They insisted after that on giving an exhibition of the way they threw them, I did not want to see it at all. I recalled the accident which not long before had happened to Lady Sybil Grey on the Russian front when she was watching a similar practice. I thought of the story of the man who was assured that a gun could not go off so long as the "safe" was on. He said: "Yes, that's all very well. You know it can't go off, and I know it can't. But does the gun know it?" However, we had to go through it.
The man who gave the exhibition was a tall, bony, loose-jointed creature who had lived twelve years in the woods to escape from rival "politicians." He had the title of Voivode, which means warrior, and confers great honour. A few days before he had been across the river by himself, and had killed five Bulgars, wounding twelve more. So I think he deserved his title.
As we had landed on the island from the launch which took us over we had seen some of the "komitadjis" cooking a sucking-pig. It was spitted on a stick, and they were turning it over a fine red log-fire. After we had walked round, the colonel commandeered the sucking-pig, and insisted that we should sit down and eat it with him at five o'clock in the afternoon. He told us we could not go back to the Rumanian shore until dark fell, so we might as well fill up our time by eating and drinking. A delightfully Russian view! So down we sat in the open and fell to.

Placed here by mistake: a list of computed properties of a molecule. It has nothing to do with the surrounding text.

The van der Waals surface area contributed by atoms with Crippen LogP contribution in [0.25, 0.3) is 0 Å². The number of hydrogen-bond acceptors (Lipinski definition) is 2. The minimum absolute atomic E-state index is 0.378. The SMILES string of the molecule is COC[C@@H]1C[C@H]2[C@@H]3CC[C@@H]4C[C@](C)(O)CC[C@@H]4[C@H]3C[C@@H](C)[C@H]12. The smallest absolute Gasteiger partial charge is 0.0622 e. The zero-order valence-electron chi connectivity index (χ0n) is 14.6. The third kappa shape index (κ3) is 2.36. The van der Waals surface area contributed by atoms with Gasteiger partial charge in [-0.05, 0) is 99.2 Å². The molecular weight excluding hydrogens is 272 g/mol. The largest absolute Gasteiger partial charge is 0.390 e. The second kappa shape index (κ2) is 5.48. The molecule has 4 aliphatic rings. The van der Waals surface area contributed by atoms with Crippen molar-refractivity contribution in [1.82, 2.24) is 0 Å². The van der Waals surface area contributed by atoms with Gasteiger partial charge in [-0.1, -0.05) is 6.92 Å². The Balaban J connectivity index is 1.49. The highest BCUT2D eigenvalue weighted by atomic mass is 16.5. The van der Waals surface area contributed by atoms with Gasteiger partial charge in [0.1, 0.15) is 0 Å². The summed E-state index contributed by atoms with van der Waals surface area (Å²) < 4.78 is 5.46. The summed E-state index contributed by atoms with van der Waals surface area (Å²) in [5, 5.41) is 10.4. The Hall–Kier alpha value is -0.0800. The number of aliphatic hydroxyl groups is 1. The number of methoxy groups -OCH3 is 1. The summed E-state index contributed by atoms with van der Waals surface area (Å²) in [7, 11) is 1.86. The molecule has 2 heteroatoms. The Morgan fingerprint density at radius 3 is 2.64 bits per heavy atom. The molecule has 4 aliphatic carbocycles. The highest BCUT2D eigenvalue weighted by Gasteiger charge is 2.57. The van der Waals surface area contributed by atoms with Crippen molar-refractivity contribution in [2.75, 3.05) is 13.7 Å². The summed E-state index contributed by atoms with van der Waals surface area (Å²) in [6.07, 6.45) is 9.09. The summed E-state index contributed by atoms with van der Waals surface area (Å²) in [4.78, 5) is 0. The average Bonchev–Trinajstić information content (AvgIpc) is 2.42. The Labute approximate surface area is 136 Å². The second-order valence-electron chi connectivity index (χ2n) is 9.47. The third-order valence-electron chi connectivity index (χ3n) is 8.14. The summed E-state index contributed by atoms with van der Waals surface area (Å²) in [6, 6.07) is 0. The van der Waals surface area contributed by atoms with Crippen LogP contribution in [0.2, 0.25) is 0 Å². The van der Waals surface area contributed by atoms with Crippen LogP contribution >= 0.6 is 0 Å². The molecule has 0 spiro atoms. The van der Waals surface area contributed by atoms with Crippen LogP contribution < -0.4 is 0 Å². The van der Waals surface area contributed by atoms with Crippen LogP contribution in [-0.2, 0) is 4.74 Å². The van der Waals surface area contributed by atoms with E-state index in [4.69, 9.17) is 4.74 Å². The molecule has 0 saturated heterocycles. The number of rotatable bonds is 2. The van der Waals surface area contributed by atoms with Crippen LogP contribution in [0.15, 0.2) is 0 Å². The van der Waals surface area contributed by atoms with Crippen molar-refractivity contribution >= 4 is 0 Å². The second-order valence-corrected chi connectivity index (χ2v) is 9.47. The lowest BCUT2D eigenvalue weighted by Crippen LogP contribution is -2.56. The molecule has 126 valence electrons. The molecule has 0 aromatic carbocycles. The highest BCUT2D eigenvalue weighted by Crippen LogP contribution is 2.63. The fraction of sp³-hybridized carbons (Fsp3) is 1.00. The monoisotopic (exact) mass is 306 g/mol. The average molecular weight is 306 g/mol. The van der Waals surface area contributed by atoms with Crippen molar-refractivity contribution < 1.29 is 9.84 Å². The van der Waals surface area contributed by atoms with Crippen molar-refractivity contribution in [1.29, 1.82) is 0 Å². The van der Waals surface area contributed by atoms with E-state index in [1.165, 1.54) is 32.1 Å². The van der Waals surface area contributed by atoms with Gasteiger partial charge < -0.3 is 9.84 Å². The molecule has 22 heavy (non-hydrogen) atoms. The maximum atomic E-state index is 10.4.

Luckily, the Bulgarian gunners began just about this hour to put across their usual afternoon dose of shells. I had an excuse to finish up quickly my pretence of eating, and go down to the river-bank to see what sort of hits they were making. The Rumanian batteries soon answered, so we had a brisk bombardment going on over our heads. The colonel said the Bulgars had evidently seen us, and hoped to catch us as we went back. I asked him why they did not pepper the island. "Oh," he said, "they never begin that until eight-thirty at night."
We crossed safely in the early darkness and river mist, though we nearly ran into one of the Rumanian defensive mines owing to a heated disagreement between the colonel and the motor-man as to where it would be best to land. And then the colonel asked me to take supper with him and some of his officers. He did not live on the island, but in the town. After the sucking-pig I hardly felt like another meal, but there was no way out of it, so I promised to be with him at eight o'clock.
Enjoymentof a Sort
As soon as I got to the house I heard the scraping of violins. On one side of the dining- room there was a small conservatory, and from out the greenery of this peered the pathetic-faces of three gloom, Tzigane fiddlers. They looked scared. I wondered why. Later on I knew why.
From the moment we began supper the young Serbian officers danced. After the first few courses they pushed back the table to one side so that they might have more room. They danced quite well, to wild, blood-stirring tunes of Old Serbia.